A service of Salisbury University and University of Maryland Eastern Shore
Play Live Radio
Next Up:
0:00 0:00
Available On Air Stations

A huge crane with a CIA history helps with the Baltimore bridge cleanup


Cleanup efforts are continuing after last week's fatal collapse of the Francis Scott Key Bridge in Baltimore. At the center of the wreckage removal is a decades-old massive crane - the largest on the East Coast.


Now, this crane is called the Chesapeake 1000, named for the thousand tons it can lift. Its nickname is Chessie. And because of its sheer size, it has held many prominent jobs over the decades, including a secret CIA mission during the Cold War.

SHAPIRO: Here's the story. In 1968, U.S. intelligence discovered a sunken Soviet submarine in the middle of the Pacific Ocean. To recover the sub without the Soviets knowing, the U.S. needed a new deep-sea ship. To build that ship, they needed a huge crane.

KELLY: Todd Bennett is a history professor at East Carolina University and an expert on that CIA mission from the early 1970s.

TODD BENNETT: It was thought that there was at least one nuclear weapon aboard the sub. And even more importantly, the portion of the sub that the CIA targeted contained a code room, a working code machine and then materials, it was thought, that explained how that device worked.

SHAPIRO: Bennett says the recovery ship had to hide in plain sight.

BENNETT: The cover story was really essential, and the agency went through a number of options but finally settled on having the reclusive billionaire Howard Hughes pose as the owner of this ship. His firm was privately owned. There were no SEC reports to file, and so Hughes' organization was thought to be the perfect black box.

KELLY: The mission was partially successful after two recovery attempts. Then, its cover was blown after an unauthorized leak. The CIA did not officially confirm the mission until 2010 through a redacted report.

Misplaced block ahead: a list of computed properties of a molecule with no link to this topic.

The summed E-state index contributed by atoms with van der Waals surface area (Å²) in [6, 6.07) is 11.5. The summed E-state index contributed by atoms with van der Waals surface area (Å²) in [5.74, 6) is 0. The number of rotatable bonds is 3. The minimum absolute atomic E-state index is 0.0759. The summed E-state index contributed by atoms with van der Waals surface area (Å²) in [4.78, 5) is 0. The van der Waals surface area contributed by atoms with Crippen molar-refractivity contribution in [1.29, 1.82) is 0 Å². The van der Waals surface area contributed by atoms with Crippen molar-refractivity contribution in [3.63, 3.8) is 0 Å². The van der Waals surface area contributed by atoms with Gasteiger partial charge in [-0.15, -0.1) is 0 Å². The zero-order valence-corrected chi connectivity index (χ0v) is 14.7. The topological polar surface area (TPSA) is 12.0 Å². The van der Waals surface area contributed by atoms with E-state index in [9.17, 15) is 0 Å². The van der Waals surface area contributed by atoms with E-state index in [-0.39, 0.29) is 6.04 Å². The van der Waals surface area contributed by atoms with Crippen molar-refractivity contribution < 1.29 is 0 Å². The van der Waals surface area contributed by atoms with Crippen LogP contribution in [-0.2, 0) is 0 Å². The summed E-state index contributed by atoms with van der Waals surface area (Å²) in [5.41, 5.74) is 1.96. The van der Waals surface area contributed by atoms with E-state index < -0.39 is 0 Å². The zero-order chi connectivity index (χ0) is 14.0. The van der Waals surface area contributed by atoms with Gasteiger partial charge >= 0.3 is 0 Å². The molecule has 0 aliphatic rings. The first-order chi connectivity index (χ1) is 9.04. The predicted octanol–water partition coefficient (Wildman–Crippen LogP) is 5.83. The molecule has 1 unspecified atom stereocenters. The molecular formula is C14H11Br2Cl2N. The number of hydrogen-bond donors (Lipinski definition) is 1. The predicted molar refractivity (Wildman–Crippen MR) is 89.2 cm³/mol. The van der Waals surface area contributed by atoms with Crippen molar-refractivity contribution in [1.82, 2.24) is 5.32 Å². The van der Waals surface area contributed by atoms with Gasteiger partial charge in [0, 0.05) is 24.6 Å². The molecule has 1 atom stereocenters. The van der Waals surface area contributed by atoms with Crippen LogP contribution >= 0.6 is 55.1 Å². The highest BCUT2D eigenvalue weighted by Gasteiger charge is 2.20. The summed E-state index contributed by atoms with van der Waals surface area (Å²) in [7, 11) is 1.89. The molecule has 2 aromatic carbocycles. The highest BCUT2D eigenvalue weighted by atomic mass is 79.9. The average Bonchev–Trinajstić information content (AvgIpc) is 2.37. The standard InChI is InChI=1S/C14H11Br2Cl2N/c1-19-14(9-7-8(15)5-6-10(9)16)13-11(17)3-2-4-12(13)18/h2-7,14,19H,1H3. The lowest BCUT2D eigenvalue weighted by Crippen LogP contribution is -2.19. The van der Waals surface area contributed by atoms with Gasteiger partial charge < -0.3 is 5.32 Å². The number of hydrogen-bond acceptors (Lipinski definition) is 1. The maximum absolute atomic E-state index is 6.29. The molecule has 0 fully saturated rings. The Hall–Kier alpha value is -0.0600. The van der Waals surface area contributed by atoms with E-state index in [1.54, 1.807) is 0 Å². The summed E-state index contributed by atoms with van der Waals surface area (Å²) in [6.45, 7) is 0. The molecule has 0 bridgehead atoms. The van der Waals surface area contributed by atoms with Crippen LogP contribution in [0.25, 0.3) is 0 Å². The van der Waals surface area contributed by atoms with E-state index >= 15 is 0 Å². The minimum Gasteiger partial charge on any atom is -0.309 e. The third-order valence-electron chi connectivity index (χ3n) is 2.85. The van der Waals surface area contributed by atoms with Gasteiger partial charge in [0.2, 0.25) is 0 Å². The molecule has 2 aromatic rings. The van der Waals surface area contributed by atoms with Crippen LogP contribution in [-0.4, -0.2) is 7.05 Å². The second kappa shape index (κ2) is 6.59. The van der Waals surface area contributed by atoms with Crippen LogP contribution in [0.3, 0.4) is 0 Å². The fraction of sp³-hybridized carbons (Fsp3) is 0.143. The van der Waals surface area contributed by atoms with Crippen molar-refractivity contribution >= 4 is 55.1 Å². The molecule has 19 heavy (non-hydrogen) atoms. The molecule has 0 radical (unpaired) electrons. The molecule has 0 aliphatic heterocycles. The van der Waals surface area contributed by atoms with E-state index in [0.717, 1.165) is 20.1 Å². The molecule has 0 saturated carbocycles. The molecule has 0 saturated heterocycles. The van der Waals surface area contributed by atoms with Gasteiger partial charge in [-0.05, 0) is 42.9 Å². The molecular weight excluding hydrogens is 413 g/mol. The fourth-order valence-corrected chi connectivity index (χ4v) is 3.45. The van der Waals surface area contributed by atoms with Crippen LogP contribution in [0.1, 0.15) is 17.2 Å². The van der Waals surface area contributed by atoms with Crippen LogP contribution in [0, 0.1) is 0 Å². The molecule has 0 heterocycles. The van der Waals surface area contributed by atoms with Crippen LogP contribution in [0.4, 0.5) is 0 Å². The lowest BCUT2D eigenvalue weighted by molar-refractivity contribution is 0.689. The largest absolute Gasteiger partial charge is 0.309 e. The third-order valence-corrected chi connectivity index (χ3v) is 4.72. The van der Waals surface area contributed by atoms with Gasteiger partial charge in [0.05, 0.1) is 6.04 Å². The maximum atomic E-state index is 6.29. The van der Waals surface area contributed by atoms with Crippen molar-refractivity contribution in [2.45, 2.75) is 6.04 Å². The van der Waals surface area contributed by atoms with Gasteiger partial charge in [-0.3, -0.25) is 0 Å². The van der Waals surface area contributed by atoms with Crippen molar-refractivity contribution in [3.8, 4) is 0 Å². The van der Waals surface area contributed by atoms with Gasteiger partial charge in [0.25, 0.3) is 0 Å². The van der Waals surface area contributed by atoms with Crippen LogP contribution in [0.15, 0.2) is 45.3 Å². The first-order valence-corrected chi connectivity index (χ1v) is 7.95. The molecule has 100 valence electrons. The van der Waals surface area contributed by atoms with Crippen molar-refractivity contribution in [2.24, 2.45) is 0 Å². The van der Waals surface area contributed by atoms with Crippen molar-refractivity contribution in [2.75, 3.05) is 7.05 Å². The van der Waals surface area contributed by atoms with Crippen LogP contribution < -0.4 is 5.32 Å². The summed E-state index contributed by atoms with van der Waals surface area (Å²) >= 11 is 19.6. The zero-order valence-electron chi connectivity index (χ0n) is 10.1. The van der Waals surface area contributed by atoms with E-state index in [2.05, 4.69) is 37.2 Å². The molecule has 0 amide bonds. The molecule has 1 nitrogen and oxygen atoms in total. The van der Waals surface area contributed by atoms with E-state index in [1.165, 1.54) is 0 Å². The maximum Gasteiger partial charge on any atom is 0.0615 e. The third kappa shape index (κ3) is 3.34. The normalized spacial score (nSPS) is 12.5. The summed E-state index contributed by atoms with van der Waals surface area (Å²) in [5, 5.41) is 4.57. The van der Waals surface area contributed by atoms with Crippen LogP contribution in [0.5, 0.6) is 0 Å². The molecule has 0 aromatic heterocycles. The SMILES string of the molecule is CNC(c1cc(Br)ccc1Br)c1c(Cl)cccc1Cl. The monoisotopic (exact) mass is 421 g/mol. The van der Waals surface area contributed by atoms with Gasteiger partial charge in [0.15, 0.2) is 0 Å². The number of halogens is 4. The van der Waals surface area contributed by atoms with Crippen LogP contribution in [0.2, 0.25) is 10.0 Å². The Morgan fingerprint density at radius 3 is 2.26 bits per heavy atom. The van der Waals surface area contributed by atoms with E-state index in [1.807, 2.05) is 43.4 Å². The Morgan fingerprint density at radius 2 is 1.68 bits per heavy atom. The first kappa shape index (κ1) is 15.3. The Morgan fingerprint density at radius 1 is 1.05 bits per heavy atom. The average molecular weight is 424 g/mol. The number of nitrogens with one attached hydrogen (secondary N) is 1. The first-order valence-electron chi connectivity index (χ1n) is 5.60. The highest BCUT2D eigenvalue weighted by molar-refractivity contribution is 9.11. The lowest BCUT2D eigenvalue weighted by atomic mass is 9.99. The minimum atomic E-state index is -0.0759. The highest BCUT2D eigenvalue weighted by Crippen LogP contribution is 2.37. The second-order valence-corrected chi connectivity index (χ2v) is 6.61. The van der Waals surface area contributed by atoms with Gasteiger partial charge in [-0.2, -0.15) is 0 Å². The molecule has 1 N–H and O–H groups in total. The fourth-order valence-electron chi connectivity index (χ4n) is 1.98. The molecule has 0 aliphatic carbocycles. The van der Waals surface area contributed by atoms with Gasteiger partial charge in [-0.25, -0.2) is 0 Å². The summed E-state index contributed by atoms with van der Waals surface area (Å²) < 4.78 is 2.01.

SHAPIRO: Bennett says the fact that the crane is in the news again is a testament to the technical complexity of that early intelligence operation.

BENNETT: My initial reaction was that this incredible piece of technology and the things that helped build it - that they also were of such a large scope, such an incredible scale, that they continue to have use today in helping to clear the tragic Baltimore Bridge collapse.

(SOUNDBITE OF J. COLE SONG, "FORBIDDEN FRUIT") Transcript provided by NPR, Copyright NPR.

NPR transcripts are created on a rush deadline by an NPR contractor. This text may not be in its final form and may be updated or revised in the future. Accuracy and availability may vary. The authoritative record of NPR’s programming is the audio record.

Kathryn Fink
Kathryn Fink is a producer with NPR's All Things Considered.
Justine Kenin
Justine Kenin is an editor on All Things Considered. She joined NPR in 1999 as an intern. Nothing makes her happier than getting a book in the right reader's hands – most especially her own.